But these three Country Music Hall of Fame members built their careers on breaking rules and defying expectations. The approach has worked for them in past years and certainly did so again Monday night (March 19) during a sold-out concert at the Grand Ole Opry House in Nashville.
Last of the Breed, a two-CD set released Tuesday (March 20), is an impressive collaboration, to be sure. Even if the entire concert had only consisted of the 22 songs featured on the CD, it would have been an excellent show. The set list included some titles from Last of the Breed, including Floyd Tillman's "I Gotta Have My Baby Back" and Harlan Howard's "Pick Me Up on Your Way Down," but no one in the audience was complaining when Nelson, Haggard and Price performed their classics.
Asleep at the Wheel had been promoted as the backing musicians for the tour, but it was a pleasant surprise when Price opened the show with his entire Cherokee Cowboys band, including its eight-piece string section.
Price's set alone provided a concise history of country music -- a history he helped form --- from hard-edged honky-tonk through the smooth textures of the Nashville Sound era. Opening the show with "San Antonio Rose," Price was in excellent form as he delivered a staggering series of his hits, including "Crazy Arms," "Heartaches by the Number," "I Won't Mention It Again," "The Other Woman," "You're the Best Thing That Ever Happened to Me" and "For the Good Times."
At one point, Price announced to the crowd, "I'm 81 years old, and I'm not the father of Anna Nicole's child." On a more serious note during his encore, he said, "We're trying to play the kind of music everybody has been kind of denied for about 25 years." He then paid tribute to Hank Williams, his former roommate in Nashville, by singing "Mansion on the Hill" as his last number with the Cherokee Cowboys.
Following a brief intermission that included some comical remarks from Jimmy Dickens, another Country Music Hall of Fame member, Asleep at the Wheel hit the stage and set the mood for the rest of the night with "Route 66" and "Miles and Miles of Texas." During an instrumental, Haggard ambled onstage and grabbed a fiddle to sing and play Bob Wills' "Take Me Back to Tulsa" and "I Wonder If You Feel the Way I Do." If you're going to hear a live performance of Bob Wills' music, there's probably no better combination than Haggard and Asleep at the Wheel.
Haggard eventually got his electric guitar and delivered "Silver Wings," "I Think I'll Just Stay Here and Drink," "Sing Me Back Home" and "Big City." After a tongue-in-cheek song about the perils of marijuana, he sang "Okie From Muskogee." Reworking the lyrics to say, "We still let our hair grow long and shaggy," the line served as Nelson's cue to walk onstage to help Haggard finish the song.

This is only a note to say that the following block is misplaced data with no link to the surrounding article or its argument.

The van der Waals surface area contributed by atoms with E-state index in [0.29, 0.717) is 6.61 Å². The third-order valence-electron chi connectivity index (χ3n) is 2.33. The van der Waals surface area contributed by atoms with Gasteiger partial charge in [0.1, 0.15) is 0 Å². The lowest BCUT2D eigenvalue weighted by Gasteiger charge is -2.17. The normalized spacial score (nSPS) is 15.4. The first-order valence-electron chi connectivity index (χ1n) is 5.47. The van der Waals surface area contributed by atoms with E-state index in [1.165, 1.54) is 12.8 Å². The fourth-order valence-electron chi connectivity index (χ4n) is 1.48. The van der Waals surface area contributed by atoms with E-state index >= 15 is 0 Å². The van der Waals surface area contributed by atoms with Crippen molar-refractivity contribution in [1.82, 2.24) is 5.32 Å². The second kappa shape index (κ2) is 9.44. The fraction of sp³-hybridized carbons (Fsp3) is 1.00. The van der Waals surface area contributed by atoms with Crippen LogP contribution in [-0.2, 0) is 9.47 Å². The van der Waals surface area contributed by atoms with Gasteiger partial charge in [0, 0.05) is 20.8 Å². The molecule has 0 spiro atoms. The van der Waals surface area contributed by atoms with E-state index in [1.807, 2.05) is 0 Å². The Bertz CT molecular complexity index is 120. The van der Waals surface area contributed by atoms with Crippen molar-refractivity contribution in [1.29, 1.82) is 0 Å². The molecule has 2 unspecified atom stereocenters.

Haggard and Nelson then teamed for "Pancho and Lefty," "Reasons to Quit," "Ramblin' Fever" and one of Nelson's newer songs, "Back to Earth." Although it might have been because of the sound mix earlier in the show, Haggard's vocals seemed to be slightly thinner than usual, but he sounded strong as he shared vocals with Nelson. Aside from their vocals, an added bonus was the guitar interplay between them. Best known for their singing and songwriting, their talent as guitarists is often overlooked.
Freddy Powers, a Texas music mainstay who has co-produced and appeared on albums by Haggard and Nelson, was introduced to sing a song before Price returned to the stage for another series of favorites that included Nelson's "Night Life" and "Crazy."
Nelson, complemented by longtime sideman Mickey Raphael on harmonica, closed the show with a barrage featuring "On the Road Again" and the humorous "Superman" and "You Don't Think I'm Funny Anymore." Finishing his set -- as always -- with "Whiskey River," he returned with "Blue Eyes Crying in the Rain" as the encore.
Bandleader Ray Benson and the other members of Asleep at the Wheel deserve special credit for providing the solid musical backing necessary for a tour like this to be a success. Nelson will always be devoted to the musicians he's toured with for decades, but his band's sound is often loose, to say the least. While there can be a certain charm to that looseness, it was nice to hear him working with musicians who have not been playing the same songs -- night after night -- at more shows than they could possibly remember.
The tour is covering 15 cities in just 17 days, hitting New York, Detroit and Milwaukee before closing Sunday (March 25) in Chicago.